This is Our List of the Best Running Shoes for Forefoot Strikers

  1. Saucony Kinvara 13 (Best Overall)
  2. Altra Torin 4.5 Plush (Best Shoe for Wide Feet)
  3. Hoka Mach 4 (Best for Recovery and Easy Miles)
  4. Saucony Guide 15 (Best Stability Shoe)
  5. Asics Cumulus 24 (Best Traditional Running Shoe)
  6. New Balance Fresh Foam More v3 (Best for Heavy Runners)
  7. Altra Vanish Carbon (Best Zero-Drop, Carbon Plated Shoes)
  8. Brooks Cascadia 16 (Best Traditional Trail Running Shoes)
  9. Altra Superior 5 (Most Responsive Trail Shoes)
  10. New Balance FuelCell Rebel V2 (Best for Fun)

Saucony Kinvara 13 (Best Overall)

Saucony designed the Kinvara 13 for fast everyday training, coming in at just 184g for the women’s version. It is super comfortable and well-priced. This shoe does everything well, except for really long runs, for which it lacks adequate cushioning.

The midsole is curved but it doesn’t have a very aggressive rocker, so you don’t feel awkward in the shoe when you’re slowing down the pace, unlike the Asics Metaspeed or the Saucony Endorphin Speed that doesn’t really know how to slow down.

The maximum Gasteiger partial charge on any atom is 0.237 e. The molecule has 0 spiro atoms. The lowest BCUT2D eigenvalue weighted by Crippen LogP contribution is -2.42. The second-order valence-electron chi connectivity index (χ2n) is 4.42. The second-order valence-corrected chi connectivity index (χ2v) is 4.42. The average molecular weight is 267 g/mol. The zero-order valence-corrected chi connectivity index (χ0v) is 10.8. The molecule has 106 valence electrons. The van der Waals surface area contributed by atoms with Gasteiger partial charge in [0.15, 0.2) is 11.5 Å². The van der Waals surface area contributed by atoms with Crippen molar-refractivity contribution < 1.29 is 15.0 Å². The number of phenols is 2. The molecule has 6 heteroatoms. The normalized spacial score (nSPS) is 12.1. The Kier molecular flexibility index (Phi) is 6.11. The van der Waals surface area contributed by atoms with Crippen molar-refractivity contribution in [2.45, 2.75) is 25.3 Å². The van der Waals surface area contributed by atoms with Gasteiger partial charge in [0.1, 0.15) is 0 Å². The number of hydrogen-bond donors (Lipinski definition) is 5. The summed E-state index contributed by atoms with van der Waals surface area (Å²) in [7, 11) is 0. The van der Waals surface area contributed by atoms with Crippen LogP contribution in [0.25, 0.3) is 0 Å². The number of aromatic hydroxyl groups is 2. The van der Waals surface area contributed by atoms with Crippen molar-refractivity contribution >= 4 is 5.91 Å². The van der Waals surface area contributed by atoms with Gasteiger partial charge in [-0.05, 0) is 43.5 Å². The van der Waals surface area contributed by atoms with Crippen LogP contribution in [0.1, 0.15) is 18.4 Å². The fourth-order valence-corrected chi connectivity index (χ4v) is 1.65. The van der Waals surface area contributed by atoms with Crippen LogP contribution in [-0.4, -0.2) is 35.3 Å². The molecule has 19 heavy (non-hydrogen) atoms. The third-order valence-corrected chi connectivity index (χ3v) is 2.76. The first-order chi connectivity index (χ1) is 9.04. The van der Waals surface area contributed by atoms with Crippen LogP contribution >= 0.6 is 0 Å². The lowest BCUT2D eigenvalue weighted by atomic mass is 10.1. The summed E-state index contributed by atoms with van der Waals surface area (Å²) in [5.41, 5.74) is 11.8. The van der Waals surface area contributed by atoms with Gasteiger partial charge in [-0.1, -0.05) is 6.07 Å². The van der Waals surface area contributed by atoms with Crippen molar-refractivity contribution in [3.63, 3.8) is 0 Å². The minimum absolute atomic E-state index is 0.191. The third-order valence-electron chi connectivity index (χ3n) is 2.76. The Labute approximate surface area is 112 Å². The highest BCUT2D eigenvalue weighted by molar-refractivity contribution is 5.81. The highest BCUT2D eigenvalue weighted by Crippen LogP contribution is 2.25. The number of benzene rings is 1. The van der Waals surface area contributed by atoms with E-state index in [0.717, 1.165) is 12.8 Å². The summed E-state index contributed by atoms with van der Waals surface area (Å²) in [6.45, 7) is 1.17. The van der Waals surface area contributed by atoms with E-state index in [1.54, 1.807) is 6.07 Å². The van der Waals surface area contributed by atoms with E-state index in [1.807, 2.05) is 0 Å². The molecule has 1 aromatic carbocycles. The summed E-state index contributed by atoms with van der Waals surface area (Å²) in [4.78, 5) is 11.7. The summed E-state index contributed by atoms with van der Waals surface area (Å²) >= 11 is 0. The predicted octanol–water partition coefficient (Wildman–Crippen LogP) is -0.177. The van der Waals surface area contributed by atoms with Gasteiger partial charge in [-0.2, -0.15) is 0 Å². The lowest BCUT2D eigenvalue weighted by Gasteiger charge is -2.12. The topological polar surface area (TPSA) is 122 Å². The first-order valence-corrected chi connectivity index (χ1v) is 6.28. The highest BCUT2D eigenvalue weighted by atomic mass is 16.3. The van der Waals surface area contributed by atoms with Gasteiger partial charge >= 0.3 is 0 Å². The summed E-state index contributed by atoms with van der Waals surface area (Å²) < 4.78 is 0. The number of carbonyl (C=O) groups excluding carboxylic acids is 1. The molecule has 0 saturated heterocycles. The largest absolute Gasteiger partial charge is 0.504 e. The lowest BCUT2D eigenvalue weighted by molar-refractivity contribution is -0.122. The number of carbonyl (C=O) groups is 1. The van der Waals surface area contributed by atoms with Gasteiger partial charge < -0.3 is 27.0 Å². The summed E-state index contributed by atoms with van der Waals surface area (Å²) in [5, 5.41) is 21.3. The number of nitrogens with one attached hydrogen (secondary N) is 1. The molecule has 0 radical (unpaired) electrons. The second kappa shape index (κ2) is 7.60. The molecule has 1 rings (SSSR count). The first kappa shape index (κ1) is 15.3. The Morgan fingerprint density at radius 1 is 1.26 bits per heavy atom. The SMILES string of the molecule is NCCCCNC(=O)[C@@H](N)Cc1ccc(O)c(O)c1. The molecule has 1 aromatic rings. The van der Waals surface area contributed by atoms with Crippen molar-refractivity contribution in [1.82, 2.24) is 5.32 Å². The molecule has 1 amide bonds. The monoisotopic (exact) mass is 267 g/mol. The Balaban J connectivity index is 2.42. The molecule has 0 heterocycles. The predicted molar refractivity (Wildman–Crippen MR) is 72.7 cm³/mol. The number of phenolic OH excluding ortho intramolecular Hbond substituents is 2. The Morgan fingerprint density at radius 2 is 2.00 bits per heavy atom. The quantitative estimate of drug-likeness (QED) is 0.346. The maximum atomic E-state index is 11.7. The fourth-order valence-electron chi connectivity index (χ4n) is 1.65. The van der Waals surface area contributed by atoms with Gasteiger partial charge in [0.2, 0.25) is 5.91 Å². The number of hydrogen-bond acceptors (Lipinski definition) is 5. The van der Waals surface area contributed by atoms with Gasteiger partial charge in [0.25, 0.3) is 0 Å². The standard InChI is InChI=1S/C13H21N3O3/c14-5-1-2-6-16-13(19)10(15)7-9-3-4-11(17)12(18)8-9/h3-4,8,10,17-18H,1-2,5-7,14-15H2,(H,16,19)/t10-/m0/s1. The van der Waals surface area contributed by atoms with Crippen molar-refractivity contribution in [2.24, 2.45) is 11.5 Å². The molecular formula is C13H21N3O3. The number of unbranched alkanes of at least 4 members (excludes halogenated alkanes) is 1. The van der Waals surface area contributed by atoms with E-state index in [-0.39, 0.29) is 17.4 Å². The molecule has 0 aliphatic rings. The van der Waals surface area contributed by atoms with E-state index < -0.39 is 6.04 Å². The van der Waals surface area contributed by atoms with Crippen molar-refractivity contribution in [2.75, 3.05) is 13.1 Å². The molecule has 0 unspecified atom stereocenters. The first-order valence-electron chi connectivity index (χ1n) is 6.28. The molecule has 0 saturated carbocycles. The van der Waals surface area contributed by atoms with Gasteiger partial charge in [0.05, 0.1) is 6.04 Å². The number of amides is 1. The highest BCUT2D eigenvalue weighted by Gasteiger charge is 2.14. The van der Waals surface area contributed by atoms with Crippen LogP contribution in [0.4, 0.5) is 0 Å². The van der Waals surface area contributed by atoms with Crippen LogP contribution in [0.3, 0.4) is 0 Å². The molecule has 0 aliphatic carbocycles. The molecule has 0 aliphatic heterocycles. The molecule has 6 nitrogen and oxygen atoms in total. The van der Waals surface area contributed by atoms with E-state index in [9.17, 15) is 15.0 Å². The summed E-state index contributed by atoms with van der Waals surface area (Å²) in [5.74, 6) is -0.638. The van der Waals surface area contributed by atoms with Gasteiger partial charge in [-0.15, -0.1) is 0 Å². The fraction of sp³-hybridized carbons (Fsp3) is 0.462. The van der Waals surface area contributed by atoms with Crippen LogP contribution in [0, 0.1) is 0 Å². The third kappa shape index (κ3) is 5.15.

It sits low on the ground, with good ground-feel and stability that helps you blow through those tempo workouts and shorter fast runs. It has a 4mm drop with 24mm of stack height in the forefoot and 28mm in the heel.

They fit true to size, and there is a wide option available as well.

The outsole feels very soft and is surprisingly more durable than expected.


Fast and responsive
Manufactured from recycled materials
Super lightweight
Very comfortable
Wide toe box


Not cushioned enough for long runs
Might be wide for very narrow feet

Altra Torin 4.5 Plush (Best For Wide Feet)

Best Running Shoes for Forefoot Strikers